01 Jun Five Ways to Be an Invaluable Contractor
Most of us at some point have taken a contract, temporary or project role. There are so many amazing reasons to do this! Contract positions give you opportunities to learn new skills, experiencing different companies and company cultures as well as filling in the gaps while you are looking for your next great career move or while you are writing the Great American Novel.
The success or failure of your venture as a contractor is on your shoulders. In a way, you are your own company, and you have only one client. You need to make that client happy and meet their expectations. When you do, you can command higher contract rates, create great word of mouth and additional job leads as well as possibly landing a sweet full time job offer. The person you are reporting to might be the one to recommend you to a new career opportunity inside the company or externally within their personal network. So, here what you need to do to stand out as a solid professional and a consultant.
- Be Accessible. Show up on time. Let people know when you are leaving for lunch or for the day and when you’ll return from lunch. Let your supervisor know your cell phone. If you are going to be unavailable for complete “unplugged time” where you will not be checking your emails, messages or voicemails, give a heads-up to those you are working with. You are there for a reason, so you are needed. Know the official and unofficial policies of that office so you can be available when you are needed and if that’s not possible, work out a clear arrangement.
- Be Easy To Work With. Be courteous to everyone from the receptionist to the IT person. First, you never know when you will need help. Second, you don’t know who everyone is and what they do. For all you know, the receptionist you just rolled your eyes at is actually your supervisor’s boss’ assistant or the CEO’s kid. If you are demanding your expense report be processed the minute you bring it into Accounting, you’ll have the kind of reputation that will have that company searching for your replacement. People talk and they certainly remember how you treat them. What you say doesn’t matter nearly as much as how you make people feel.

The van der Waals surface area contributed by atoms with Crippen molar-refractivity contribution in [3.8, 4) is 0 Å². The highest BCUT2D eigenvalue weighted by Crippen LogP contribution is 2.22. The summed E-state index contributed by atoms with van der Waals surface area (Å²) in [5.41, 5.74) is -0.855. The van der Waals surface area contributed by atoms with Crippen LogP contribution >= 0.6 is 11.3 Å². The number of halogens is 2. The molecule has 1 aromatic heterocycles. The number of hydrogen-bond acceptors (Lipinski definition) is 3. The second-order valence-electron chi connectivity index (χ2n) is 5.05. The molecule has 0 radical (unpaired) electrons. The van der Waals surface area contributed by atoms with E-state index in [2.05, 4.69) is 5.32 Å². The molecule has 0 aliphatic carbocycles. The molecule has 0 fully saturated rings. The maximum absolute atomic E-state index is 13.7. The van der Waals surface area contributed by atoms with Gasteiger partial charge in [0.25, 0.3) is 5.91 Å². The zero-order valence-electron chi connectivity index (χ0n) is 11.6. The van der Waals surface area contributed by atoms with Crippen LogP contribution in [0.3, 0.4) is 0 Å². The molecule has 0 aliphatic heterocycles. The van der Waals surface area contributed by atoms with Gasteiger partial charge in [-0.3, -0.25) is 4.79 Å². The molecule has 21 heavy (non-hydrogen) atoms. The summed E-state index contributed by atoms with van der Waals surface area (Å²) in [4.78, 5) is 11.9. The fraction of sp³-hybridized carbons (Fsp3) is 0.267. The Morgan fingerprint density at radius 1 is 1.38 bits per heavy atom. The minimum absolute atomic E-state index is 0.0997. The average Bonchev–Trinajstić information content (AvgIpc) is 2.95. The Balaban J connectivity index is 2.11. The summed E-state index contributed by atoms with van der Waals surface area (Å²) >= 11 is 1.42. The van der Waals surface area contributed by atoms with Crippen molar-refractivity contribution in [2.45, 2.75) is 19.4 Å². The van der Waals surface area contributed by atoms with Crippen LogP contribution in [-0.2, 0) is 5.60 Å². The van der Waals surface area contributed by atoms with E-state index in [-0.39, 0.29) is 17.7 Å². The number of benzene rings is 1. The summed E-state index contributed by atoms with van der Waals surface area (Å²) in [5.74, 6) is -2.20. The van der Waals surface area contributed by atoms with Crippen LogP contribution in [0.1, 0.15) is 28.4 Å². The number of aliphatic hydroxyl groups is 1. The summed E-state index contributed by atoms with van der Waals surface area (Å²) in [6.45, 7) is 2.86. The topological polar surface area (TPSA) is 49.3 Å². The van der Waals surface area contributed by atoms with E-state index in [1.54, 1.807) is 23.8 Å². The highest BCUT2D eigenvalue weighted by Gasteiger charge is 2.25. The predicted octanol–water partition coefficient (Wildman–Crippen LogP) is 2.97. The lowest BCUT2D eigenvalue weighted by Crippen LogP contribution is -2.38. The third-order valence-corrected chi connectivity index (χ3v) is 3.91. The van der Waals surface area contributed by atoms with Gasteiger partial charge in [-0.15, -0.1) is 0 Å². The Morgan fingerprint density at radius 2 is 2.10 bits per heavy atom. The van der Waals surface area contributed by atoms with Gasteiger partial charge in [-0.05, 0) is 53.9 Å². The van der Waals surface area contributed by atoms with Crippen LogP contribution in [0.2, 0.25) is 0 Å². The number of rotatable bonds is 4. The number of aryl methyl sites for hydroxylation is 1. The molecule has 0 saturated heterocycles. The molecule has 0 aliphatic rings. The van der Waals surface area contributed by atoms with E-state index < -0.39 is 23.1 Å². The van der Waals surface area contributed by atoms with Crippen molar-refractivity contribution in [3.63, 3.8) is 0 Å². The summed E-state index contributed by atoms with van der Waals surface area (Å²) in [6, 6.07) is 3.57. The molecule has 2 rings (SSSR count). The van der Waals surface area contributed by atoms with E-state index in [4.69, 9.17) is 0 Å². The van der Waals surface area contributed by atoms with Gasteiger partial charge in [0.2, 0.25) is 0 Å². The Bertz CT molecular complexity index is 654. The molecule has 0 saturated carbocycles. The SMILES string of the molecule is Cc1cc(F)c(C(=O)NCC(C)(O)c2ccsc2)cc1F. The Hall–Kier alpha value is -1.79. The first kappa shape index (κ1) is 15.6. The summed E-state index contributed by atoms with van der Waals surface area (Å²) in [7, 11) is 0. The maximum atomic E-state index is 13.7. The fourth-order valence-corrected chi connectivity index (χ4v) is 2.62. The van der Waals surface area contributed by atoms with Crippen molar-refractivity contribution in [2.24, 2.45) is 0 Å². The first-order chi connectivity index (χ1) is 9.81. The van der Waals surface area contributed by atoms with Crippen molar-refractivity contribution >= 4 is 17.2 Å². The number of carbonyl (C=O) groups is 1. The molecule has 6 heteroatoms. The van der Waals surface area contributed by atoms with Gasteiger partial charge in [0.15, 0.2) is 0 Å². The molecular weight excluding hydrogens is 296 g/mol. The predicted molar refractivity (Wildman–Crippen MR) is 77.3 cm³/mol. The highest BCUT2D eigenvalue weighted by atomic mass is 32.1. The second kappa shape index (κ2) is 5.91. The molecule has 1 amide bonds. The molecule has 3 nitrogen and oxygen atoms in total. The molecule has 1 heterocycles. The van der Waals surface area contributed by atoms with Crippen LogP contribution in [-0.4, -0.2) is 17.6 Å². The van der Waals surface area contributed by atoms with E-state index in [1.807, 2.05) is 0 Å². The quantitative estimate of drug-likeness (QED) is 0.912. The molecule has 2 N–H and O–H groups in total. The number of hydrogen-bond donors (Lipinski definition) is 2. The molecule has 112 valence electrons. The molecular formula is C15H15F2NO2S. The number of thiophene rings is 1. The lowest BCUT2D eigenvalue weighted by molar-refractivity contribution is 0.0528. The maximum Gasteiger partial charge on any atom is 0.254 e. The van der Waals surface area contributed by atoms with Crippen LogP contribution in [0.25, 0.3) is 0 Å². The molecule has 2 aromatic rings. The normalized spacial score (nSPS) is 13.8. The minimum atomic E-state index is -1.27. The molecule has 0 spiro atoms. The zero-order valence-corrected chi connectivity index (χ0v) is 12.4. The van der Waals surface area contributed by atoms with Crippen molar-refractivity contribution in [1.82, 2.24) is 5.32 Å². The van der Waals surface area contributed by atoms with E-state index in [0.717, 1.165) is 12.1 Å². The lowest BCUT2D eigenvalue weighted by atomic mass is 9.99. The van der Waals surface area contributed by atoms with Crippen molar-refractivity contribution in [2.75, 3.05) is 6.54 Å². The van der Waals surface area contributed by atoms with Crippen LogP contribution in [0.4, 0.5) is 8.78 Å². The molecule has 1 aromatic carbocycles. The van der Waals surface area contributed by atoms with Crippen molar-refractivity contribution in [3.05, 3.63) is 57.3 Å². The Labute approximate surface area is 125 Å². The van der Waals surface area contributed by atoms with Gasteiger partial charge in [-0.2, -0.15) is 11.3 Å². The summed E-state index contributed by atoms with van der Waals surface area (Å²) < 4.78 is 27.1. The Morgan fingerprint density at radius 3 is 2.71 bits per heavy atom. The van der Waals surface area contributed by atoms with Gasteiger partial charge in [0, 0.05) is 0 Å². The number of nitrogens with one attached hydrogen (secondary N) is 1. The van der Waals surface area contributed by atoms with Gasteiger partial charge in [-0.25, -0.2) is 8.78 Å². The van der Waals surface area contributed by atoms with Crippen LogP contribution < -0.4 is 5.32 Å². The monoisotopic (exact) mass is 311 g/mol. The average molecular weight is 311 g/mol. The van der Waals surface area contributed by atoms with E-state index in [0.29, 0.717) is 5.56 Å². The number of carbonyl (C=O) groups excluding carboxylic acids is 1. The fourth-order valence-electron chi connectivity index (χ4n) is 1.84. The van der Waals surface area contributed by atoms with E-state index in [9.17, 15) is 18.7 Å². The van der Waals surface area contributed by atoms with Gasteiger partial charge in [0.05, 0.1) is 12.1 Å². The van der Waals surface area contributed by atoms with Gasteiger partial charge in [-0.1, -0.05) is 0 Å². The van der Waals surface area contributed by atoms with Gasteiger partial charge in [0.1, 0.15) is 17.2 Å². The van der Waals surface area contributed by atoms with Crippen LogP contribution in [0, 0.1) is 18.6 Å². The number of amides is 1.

- Communicate effectively. Think about the tone and context of your email from the receiver’s point of view. Avoid being sarcastic in email or using humor that may not be understood. When a misunderstanding is occurring, address it over the phone or if at all possible, in person, rather than over email. A simple call in an approachable tone saying “I want to help, but I think we are getting our lines crossed. Can you help me understand what you need?” is infinitely more effective than the frustration of days of back-and-forth emailing.
- Deliver What They Are Paying For. You might have a way of doing things that is a million times more effective. But if the company signing your check needs the project, drawing, budget, or analysis done to THESE parameters, then give them what they want. Otherwise, this company just paid you for all this work that they can use and don’t need. And now you are the person they brought in to solve their problem who refused to listen to them. Not cool.
- Think Customer Service. This company is your top client. You are there for hours every day to fix a problem and provide a service. There are other people who can do this role, so if you want to keep on doing it, you have to give this company a reason to keep you. Being conscientious of how you’re performing, how you are treating people and how your work is received is vital. Accept feedback and change if that is what’s needed. Now, if the changes being asked for would violate an ethical or safety code, then that is a separate matter.
Contract positions are one of the best ways out there to diversify your experience, tackle new challenges and broaden your career scope. By approaching them with the mindset that this company is now your client, you can create the kind of world-class working relationships that will serve your career for years to come!